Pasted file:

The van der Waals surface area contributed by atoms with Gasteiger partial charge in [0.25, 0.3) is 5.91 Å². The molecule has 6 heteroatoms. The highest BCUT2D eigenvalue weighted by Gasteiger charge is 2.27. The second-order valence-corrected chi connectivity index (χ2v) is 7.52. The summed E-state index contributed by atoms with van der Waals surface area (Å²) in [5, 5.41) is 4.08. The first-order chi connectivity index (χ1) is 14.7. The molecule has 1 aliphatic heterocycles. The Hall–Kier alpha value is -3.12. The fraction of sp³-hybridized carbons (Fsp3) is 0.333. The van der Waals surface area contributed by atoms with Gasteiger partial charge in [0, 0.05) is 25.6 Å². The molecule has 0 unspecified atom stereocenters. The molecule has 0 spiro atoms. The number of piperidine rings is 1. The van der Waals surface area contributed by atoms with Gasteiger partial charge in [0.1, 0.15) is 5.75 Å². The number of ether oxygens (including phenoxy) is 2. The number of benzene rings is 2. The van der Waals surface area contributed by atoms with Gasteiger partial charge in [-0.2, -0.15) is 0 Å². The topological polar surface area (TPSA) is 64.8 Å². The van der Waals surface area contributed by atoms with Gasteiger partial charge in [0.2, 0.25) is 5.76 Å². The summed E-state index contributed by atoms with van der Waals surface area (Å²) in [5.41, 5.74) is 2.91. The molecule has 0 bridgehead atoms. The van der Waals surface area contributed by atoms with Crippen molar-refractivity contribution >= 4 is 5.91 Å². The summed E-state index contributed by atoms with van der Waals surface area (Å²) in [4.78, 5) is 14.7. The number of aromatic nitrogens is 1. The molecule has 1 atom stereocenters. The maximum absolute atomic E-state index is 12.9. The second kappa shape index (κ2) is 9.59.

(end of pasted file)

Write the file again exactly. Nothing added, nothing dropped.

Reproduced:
The van der Waals surface area contributed by atoms with Gasteiger partial charge in [0.25, 0.3) is 5.91 Å². The molecule has 6 heteroatoms. The highest BCUT2D eigenvalue weighted by Gasteiger charge is 2.27. The second-order valence-corrected chi connectivity index (χ2v) is 7.52. The summed E-state index contributed by atoms with van der Waals surface area (Å²) in [5, 5.41) is 4.08. The first-order chi connectivity index (χ1) is 14.7. The molecule has 1 aliphatic heterocycles. The Hall–Kier alpha value is -3.12. The fraction of sp³-hybridized carbons (Fsp3) is 0.333. The van der Waals surface area contributed by atoms with Gasteiger partial charge in [0, 0.05) is 25.6 Å². The molecule has 0 unspecified atom stereocenters. The molecule has 0 spiro atoms. The number of piperidine rings is 1. The van der Waals surface area contributed by atoms with Gasteiger partial charge in [0.1, 0.15) is 5.75 Å². The number of ether oxygens (including phenoxy) is 2. The number of benzene rings is 2. The van der Waals surface area contributed by atoms with Gasteiger partial charge in [-0.2, -0.15) is 0 Å². The topological polar surface area (TPSA) is 64.8 Å². The van der Waals surface area contributed by atoms with Gasteiger partial charge in [0.2, 0.25) is 5.76 Å². The summed E-state index contributed by atoms with van der Waals surface area (Å²) in [5.41, 5.74) is 2.91. The molecule has 0 bridgehead atoms. The van der Waals surface area contributed by atoms with Crippen molar-refractivity contribution >= 4 is 5.91 Å². The summed E-state index contributed by atoms with van der Waals surface area (Å²) in [4.78, 5) is 14.7. The number of aromatic nitrogens is 1. The molecule has 1 atom stereocenters. The maximum absolute atomic E-state index is 12.9. The second kappa shape index (κ2) is 9.59.